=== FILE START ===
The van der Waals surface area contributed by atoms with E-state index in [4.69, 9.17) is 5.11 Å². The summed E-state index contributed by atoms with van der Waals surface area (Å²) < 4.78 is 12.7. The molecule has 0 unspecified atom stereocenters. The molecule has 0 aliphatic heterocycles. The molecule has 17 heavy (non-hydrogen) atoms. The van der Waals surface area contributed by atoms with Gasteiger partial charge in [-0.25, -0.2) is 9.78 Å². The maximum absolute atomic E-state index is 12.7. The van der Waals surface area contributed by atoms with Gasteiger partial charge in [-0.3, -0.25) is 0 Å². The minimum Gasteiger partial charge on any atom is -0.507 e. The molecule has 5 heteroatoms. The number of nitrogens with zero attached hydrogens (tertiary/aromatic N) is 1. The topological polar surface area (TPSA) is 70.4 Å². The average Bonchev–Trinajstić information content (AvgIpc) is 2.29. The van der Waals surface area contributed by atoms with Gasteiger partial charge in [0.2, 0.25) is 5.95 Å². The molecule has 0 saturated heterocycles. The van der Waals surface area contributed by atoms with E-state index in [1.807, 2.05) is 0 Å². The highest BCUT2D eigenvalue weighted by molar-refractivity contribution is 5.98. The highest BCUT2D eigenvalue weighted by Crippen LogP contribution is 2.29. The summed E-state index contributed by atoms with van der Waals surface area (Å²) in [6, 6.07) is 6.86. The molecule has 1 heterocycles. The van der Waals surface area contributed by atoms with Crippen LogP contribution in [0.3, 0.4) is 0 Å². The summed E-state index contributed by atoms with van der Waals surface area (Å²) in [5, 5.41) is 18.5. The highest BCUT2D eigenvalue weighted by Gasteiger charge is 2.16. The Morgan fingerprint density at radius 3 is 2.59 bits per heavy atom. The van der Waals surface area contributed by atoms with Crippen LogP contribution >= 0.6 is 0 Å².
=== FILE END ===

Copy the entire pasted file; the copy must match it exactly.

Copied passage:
The van der Waals surface area contributed by atoms with E-state index in [4.69, 9.17) is 5.11 Å². The summed E-state index contributed by atoms with van der Waals surface area (Å²) < 4.78 is 12.7. The molecule has 0 unspecified atom stereocenters. The molecule has 0 aliphatic heterocycles. The molecule has 17 heavy (non-hydrogen) atoms. The van der Waals surface area contributed by atoms with Gasteiger partial charge in [-0.25, -0.2) is 9.78 Å². The maximum absolute atomic E-state index is 12.7. The van der Waals surface area contributed by atoms with Gasteiger partial charge in [-0.3, -0.25) is 0 Å². The minimum Gasteiger partial charge on any atom is -0.507 e. The molecule has 5 heteroatoms. The number of nitrogens with zero attached hydrogens (tertiary/aromatic N) is 1. The topological polar surface area (TPSA) is 70.4 Å². The average Bonchev–Trinajstić information content (AvgIpc) is 2.29. The van der Waals surface area contributed by atoms with Gasteiger partial charge in [0.2, 0.25) is 5.95 Å². The molecule has 0 saturated heterocycles. The van der Waals surface area contributed by atoms with E-state index in [1.807, 2.05) is 0 Å². The highest BCUT2D eigenvalue weighted by molar-refractivity contribution is 5.98. The highest BCUT2D eigenvalue weighted by Crippen LogP contribution is 2.29. The summed E-state index contributed by atoms with van der Waals surface area (Å²) in [6, 6.07) is 6.86. The molecule has 1 heterocycles. The van der Waals surface area contributed by atoms with Crippen LogP contribution in [0.3, 0.4) is 0 Å². The summed E-state index contributed by atoms with van der Waals surface area (Å²) in [5, 5.41) is 18.5. The highest BCUT2D eigenvalue weighted by Gasteiger charge is 2.16. The Morgan fingerprint density at radius 3 is 2.59 bits per heavy atom. The van der Waals surface area contributed by atoms with Crippen LogP contribution >= 0.6 is 0 Å².